sleep and wakefulness
Scientists have identified the mechanism by which we wake upRoberto Machado Noa/LightRocket/Getty Images

Scientists have identified the mechanism in our brain responsible for waking us up. They have compared it to a switch than can be flipped to activate or deactivate our sleep-control neurons.

The long-term goal of this research is to understand why we sleep. By looking at the mechanisms in the brain that control the process of falling asleep, scientists hope they will understand the biological function of sleep.

Sleep is known to be governed by two systems – the circadian clock and the sleep homeostat. While the first is well understood, very little scientific research has been carried out regarding the second.

"Our circadian clock is responsible for making us sleep when it hurts us least, in a way that fits our diurnal lifestyle. But this mechanism does not answer the question of why we sleep in the first place, and
why sleep is vital. The sleep homeostat might. If we manage to understand what it does and what it responds to, we might be able to solve the mystery of sleep," Gero Miesenböck, who leads the lab where the research was conducted, told IBTimes UK.

In a study, published in journal Nature, the scientists identified the mechanism in the brain leading to a state of wakefulness.

Switching on and off

The scientists, from the Centre for Neural Circuits and Behaviour (University of Oxford), carried out their experiments on fruit flies – a common animal model in sleep research.

Previous studies had identified 24 nerve cells out of about 100 000 in the brain of fruit flies, linked to the sleep homeostat. These sleep-control neurons can come in two states: electrically active, prompting the fruit flies to fall asleep, or inactive, which wakes them up.

FRUIT.FLIES
Fruits flies are often used as models in sleep research. REUTERS

In their experiments, the scientists artificially increased dopamine levels in the brains of the flies, which led to the neurons becoming inactive and the flies to wake up. If dopamine delivery was stopped, neurons were electrically activated and the flies dozed off.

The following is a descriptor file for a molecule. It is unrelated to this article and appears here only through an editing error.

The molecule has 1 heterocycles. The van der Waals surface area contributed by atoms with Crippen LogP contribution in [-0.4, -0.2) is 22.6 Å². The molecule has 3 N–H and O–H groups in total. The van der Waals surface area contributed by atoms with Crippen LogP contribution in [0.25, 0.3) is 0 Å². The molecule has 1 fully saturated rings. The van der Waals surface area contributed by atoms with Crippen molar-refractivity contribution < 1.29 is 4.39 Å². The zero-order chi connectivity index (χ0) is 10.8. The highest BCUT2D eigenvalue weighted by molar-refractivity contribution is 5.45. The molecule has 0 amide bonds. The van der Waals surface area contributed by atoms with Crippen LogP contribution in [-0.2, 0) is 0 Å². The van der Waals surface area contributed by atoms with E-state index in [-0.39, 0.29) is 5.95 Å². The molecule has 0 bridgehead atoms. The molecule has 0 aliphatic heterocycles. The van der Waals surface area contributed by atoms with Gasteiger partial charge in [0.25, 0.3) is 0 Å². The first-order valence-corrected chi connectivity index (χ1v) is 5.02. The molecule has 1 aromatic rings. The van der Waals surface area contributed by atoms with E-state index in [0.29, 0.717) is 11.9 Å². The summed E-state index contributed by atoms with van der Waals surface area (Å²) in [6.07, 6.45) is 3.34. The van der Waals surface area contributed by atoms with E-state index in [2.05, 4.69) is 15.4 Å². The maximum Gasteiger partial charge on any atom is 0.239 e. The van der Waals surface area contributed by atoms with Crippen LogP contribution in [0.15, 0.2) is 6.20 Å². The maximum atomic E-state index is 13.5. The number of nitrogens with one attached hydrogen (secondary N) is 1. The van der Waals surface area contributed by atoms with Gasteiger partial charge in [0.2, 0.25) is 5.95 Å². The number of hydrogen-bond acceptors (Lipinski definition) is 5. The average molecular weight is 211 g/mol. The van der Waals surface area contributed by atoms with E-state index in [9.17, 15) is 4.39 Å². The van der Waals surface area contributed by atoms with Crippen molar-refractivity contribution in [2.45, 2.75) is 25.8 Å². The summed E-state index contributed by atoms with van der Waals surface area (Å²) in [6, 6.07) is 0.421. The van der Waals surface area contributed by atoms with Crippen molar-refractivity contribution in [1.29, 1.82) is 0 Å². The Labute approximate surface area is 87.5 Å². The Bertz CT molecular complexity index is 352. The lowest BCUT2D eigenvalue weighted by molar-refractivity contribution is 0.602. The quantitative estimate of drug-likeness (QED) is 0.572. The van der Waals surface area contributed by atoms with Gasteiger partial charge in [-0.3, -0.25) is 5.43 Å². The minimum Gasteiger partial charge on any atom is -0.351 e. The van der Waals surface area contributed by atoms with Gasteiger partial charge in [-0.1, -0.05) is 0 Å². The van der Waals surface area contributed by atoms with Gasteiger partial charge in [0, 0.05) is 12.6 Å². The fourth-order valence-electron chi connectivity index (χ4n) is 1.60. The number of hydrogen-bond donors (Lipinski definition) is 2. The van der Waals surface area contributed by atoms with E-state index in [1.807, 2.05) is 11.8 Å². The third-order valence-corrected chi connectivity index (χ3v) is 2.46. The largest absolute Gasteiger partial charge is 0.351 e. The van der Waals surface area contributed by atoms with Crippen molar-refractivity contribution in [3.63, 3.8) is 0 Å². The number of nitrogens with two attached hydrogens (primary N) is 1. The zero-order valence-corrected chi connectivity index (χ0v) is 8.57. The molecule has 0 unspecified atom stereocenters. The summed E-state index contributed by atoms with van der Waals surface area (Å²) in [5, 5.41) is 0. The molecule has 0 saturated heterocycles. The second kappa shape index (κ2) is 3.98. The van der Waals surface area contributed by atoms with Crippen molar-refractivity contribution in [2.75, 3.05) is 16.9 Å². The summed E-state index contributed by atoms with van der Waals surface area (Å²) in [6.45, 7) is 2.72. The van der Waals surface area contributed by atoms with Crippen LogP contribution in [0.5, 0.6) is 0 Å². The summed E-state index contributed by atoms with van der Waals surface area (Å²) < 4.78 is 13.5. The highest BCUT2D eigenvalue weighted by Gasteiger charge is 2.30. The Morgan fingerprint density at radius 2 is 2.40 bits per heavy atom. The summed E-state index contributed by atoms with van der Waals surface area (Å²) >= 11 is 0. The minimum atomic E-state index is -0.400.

This suggests that sleep-control neurons are able to switch on and off between the two states, with dopamine playing an important role in the process.

Dopamine and the Sandman

The scientists then managed to identify the signal in the brain that makes this switch to go from on to off – from sleep to wakefulness.

They have shown that when dopamine is released in the brain, a specific ion channel – a membrane protein controlling the electric signals through which brain cells communicate – is moved from the
inside of the sleep-control neurons to the outside. The researchers have called this channel 'Sandman'.

They have yet, however, to identify the mechanism that leads to the cells becoming active again and to flies falling asleep. "We do not know what causes the ion channel to get reinternalised by the neurons, activating them and leading the flies to fall asleep. This is of course a crucial question, one we will study next. It is really quite beautiful to discover how simple molecular processes in a small number of cells explain such a complex organismal process as sleeping," Miesenböck concludes.